Friday, September 17, 2010

Tree Killer

Writing is an odd business, and that’s even before you get to the business end of it. I’ve been writing for years, but I’ve only recently developed the “let's stop stuffing around and see where this goes” attitude. With that in mind, I picked the work-in-progress I felt had the most potential and I finished it. In December 2009 I sent it off to an appraisal service. When the parcel came back in late January I was too scared to open it. It sat on the side table for hours, just sort of lurking. Whenever I walked past I sneaked a sideways look at it. Yep, still lurking. Eventually, having prepared myself for the worst, I opened the damn thing.

Inside were a good twenty pages of comments and suggestions, and every single one of them was right. I’d been blind not to see it, but that’s the thing with writing: you spend so long enmeshed in it that you lose all sense of perspective. Well, I certainly do. Anyway, underneath all of those pages was a letter of recommendation to a publisher. While I don’t know how valuable it is in industry terms, that letter was certainly valuable to me: What I am doing is not a waste of time.

Fast-forward to July, and the manuscript has been culled, revised, and, even though I know I’ve lost perspective, is hopefully a lot better. Since then I’ve sent out a few query letters, and received a few form rejections. My first rejection, and all subsequent ones, haven’t been as soul-destroying as I'd imagined, because I’m still enjoying the idea that I’m being a professional writer. Also, after improving my query, I received a request from an agent who is currently looking at the entire novel.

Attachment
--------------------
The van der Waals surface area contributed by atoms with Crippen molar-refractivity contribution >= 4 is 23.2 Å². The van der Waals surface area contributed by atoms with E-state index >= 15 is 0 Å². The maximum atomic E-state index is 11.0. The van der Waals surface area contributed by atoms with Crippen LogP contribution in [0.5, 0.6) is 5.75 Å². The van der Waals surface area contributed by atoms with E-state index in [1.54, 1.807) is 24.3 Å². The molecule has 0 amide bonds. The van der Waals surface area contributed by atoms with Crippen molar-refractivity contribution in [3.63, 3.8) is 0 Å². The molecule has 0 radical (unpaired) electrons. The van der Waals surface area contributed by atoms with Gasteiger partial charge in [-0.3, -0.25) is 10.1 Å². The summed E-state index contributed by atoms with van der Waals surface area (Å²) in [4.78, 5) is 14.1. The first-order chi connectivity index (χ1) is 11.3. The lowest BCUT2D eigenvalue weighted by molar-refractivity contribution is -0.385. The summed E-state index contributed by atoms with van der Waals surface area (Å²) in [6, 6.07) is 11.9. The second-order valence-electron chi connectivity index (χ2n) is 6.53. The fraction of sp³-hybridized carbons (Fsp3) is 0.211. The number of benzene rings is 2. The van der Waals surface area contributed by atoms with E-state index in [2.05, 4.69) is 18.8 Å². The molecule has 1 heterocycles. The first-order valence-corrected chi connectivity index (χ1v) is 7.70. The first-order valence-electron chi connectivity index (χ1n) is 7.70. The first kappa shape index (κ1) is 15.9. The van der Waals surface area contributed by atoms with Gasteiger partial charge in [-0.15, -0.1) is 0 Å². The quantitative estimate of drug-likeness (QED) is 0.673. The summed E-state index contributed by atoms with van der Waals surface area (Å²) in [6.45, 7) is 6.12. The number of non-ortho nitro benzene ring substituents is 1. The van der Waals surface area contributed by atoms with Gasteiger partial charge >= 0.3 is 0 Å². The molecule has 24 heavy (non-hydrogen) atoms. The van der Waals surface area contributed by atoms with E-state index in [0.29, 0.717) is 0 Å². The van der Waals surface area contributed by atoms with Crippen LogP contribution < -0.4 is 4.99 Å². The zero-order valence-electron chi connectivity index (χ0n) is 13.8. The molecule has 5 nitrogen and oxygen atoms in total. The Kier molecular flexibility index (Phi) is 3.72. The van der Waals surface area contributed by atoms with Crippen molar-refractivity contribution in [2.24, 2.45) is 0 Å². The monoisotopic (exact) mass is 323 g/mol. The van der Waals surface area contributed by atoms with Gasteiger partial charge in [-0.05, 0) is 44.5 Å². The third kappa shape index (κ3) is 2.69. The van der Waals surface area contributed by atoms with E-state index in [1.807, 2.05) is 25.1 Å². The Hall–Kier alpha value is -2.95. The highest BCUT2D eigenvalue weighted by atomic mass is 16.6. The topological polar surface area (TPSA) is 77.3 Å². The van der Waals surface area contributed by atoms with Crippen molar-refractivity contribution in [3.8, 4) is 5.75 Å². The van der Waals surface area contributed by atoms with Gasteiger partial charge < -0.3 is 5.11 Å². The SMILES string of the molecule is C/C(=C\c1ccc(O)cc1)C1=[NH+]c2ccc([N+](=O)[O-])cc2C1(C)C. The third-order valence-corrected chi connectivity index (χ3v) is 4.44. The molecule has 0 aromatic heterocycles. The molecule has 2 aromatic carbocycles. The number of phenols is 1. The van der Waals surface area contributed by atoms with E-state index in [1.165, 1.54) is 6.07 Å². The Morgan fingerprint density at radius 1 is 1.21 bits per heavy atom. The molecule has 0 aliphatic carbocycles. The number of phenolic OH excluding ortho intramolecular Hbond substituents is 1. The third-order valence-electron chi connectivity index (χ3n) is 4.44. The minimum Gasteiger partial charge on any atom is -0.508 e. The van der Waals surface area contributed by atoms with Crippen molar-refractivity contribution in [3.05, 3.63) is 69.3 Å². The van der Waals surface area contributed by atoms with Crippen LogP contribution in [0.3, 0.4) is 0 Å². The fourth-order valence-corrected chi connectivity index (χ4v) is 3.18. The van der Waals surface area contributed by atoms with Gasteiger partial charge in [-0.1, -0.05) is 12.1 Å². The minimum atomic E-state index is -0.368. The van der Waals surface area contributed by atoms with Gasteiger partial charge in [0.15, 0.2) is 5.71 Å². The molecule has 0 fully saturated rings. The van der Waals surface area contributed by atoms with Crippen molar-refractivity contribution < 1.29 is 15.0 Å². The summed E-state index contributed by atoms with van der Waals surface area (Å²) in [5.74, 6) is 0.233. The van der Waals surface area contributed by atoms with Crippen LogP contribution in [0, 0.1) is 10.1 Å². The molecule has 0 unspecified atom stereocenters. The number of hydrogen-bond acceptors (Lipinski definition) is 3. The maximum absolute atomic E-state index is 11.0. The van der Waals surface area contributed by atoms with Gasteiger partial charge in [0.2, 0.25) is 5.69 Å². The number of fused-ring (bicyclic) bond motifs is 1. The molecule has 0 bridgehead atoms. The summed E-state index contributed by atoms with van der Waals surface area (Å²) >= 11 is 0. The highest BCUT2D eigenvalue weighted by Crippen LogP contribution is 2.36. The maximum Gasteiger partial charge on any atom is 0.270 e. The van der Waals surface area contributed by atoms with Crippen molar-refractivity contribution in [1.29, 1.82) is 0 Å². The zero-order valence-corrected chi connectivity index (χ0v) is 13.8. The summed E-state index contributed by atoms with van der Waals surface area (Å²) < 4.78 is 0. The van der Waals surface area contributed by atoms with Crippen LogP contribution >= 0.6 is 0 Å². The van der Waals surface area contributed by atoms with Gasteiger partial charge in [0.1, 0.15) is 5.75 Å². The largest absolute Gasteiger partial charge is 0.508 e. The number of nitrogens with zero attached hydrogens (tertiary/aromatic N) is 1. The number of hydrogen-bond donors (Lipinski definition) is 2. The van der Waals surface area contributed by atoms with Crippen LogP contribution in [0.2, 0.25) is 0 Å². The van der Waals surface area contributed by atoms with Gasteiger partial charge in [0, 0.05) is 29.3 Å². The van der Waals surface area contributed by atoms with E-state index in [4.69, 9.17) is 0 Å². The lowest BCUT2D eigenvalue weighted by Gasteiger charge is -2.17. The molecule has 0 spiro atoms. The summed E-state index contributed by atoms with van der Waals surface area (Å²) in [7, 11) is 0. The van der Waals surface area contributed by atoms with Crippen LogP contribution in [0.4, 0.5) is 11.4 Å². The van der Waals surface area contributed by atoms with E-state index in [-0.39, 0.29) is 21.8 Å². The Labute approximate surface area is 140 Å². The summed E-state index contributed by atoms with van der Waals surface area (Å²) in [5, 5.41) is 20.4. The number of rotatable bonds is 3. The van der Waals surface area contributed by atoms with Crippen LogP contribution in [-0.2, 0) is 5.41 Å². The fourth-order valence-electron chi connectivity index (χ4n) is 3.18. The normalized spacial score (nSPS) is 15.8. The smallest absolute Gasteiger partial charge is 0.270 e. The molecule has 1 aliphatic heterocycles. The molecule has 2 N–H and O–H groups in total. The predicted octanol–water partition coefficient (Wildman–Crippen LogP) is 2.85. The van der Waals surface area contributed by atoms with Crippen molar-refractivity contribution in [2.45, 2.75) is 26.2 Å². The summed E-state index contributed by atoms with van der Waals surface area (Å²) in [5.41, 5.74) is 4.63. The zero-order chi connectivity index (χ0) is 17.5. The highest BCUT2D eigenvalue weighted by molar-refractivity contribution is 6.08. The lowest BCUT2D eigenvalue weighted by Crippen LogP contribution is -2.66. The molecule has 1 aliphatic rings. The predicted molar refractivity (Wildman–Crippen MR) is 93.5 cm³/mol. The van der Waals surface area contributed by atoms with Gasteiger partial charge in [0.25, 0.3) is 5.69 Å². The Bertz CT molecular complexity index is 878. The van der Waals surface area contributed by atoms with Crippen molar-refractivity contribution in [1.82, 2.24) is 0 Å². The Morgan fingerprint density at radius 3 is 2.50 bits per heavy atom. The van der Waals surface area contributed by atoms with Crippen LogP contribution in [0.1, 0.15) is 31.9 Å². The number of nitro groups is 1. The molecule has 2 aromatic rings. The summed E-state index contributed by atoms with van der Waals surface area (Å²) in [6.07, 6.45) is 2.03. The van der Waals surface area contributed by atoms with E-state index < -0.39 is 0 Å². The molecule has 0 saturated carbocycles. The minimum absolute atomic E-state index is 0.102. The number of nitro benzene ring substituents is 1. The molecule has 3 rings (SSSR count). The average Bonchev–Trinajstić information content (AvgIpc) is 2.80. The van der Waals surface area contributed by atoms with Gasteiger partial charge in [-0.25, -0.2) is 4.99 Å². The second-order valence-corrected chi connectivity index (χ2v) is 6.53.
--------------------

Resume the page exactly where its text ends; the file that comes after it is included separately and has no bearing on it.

I am in two minds about this. I don’t want to be rejected. Who does, right? And, if I am rejected, I’m worried that I won’t know why. Is my novel just not for her, or is it complete and utter crap? So now, whenever I veer between the fantasies of starting conversations with My agent, in New York… and the horrors of I’ve wasted my life! I try and maintain a positive attitude: In less than a year I have completed a novel. I have had it favourably appraised. I have finished a second draft. I have written a successful query to an agent, who has requested the whole thing. These are all significant milestones, and I’ve chalked them up in under twelve months. I’m still new at this game and I’ve still got a lot to learn, but I hope to remember that every step on the journey, however small, is worth celebrating.

The downside, of course, is that I currently hate my novel. I’ve haven’t looked at it in weeks, because, frankly, it wore me down there at the end. There were times when I wished my main character would be ambushed and killed by the murderer he was chasing. (I can make it happen. I'm a god to him!) Strange days. I’m starting to warm to it again, or at least to its potential sequel, but that’s a whole new issue: should I bother writing the second book if I don’t know if the first one will get anywhere? 

Actually, I know the answer to that. I couldn’t stop writing if I tried. It is a compulsion. Sure, most of what I write is rubbish and, if there is a God, will never see the light of day, but I just like writing. I enjoy the process. I like the solitude and the speculation. I have a filing cabinet full of half-finished disasters, going right back to when I was in Grade Eight and, knowing nothing about poetry, decided to write an epic poem longer than Hiawatha. It's beyond terrible, but I can't throw it out because I spent months on it, scribbling down a few pages everyday at school when most of my classmates were busy colouring in the checks on their school uniforms or writing the names of boys they liked on their pencil cases.

I did not actually kill this tree. Yasi did. 

I write because I enjoy it, and because I suspect I would got crazy if I didn't.  So, whether my headstone reads She was a published author or just She killed a lot of trees, at least I’ll have kept myself entertained.  


  1. Doing all that in a year is definitely reason to be proud.

    And the fact that you'll keep doing it, no matter the outcome in the marketplace, says even more about how you're truly a writer.



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